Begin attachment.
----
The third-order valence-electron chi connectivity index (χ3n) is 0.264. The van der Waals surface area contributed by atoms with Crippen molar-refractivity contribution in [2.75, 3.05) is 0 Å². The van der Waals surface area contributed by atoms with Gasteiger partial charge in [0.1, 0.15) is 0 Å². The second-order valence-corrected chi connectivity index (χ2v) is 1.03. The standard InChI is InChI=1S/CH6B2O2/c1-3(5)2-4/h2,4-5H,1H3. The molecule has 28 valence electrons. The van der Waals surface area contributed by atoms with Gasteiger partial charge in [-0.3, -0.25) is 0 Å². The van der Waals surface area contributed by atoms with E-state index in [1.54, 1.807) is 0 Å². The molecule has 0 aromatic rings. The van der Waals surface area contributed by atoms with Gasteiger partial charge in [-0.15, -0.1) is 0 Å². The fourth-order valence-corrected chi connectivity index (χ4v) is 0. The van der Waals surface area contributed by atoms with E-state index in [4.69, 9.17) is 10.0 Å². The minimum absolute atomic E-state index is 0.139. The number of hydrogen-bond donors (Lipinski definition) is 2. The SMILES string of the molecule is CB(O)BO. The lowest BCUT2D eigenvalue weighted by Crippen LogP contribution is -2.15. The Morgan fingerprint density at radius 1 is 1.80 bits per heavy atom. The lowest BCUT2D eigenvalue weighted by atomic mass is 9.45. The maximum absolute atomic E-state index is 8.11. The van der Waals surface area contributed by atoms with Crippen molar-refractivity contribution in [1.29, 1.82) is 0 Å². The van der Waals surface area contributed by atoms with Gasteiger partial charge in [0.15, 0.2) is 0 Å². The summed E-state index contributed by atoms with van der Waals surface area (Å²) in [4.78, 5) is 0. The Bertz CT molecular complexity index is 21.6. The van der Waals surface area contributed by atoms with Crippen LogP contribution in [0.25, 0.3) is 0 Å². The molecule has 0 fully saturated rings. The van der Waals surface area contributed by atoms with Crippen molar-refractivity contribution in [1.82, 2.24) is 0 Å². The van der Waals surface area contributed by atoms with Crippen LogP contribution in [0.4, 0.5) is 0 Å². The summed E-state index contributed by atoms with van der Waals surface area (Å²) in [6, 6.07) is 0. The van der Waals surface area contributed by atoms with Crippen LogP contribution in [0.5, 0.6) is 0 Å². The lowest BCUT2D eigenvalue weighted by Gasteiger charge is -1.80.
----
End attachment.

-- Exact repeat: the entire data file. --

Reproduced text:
The third-order valence-electron chi connectivity index (χ3n) is 0.264. The van der Waals surface area contributed by atoms with Crippen molar-refractivity contribution in [2.75, 3.05) is 0 Å². The van der Waals surface area contributed by atoms with Gasteiger partial charge in [0.1, 0.15) is 0 Å². The second-order valence-corrected chi connectivity index (χ2v) is 1.03. The standard InChI is InChI=1S/CH6B2O2/c1-3(5)2-4/h2,4-5H,1H3. The molecule has 28 valence electrons. The van der Waals surface area contributed by atoms with Gasteiger partial charge in [-0.3, -0.25) is 0 Å². The van der Waals surface area contributed by atoms with E-state index in [1.54, 1.807) is 0 Å². The molecule has 0 aromatic rings. The van der Waals surface area contributed by atoms with Gasteiger partial charge in [-0.15, -0.1) is 0 Å². The fourth-order valence-corrected chi connectivity index (χ4v) is 0. The van der Waals surface area contributed by atoms with E-state index in [4.69, 9.17) is 10.0 Å². The minimum absolute atomic E-state index is 0.139. The number of hydrogen-bond donors (Lipinski definition) is 2. The SMILES string of the molecule is CB(O)BO. The lowest BCUT2D eigenvalue weighted by Crippen LogP contribution is -2.15. The Morgan fingerprint density at radius 1 is 1.80 bits per heavy atom. The lowest BCUT2D eigenvalue weighted by atomic mass is 9.45. The maximum absolute atomic E-state index is 8.11. The van der Waals surface area contributed by atoms with Crippen molar-refractivity contribution in [1.29, 1.82) is 0 Å². The van der Waals surface area contributed by atoms with Gasteiger partial charge in [0.15, 0.2) is 0 Å². The summed E-state index contributed by atoms with van der Waals surface area (Å²) in [4.78, 5) is 0. The Bertz CT molecular complexity index is 21.6. The van der Waals surface area contributed by atoms with Crippen LogP contribution in [0.25, 0.3) is 0 Å². The molecule has 0 fully saturated rings. The van der Waals surface area contributed by atoms with Crippen molar-refractivity contribution in [1.82, 2.24) is 0 Å². The van der Waals surface area contributed by atoms with Crippen LogP contribution in [0.4, 0.5) is 0 Å². The summed E-state index contributed by atoms with van der Waals surface area (Å²) in [6, 6.07) is 0. The van der Waals surface area contributed by atoms with Crippen LogP contribution in [0.5, 0.6) is 0 Å². The lowest BCUT2D eigenvalue weighted by Gasteiger charge is -1.80.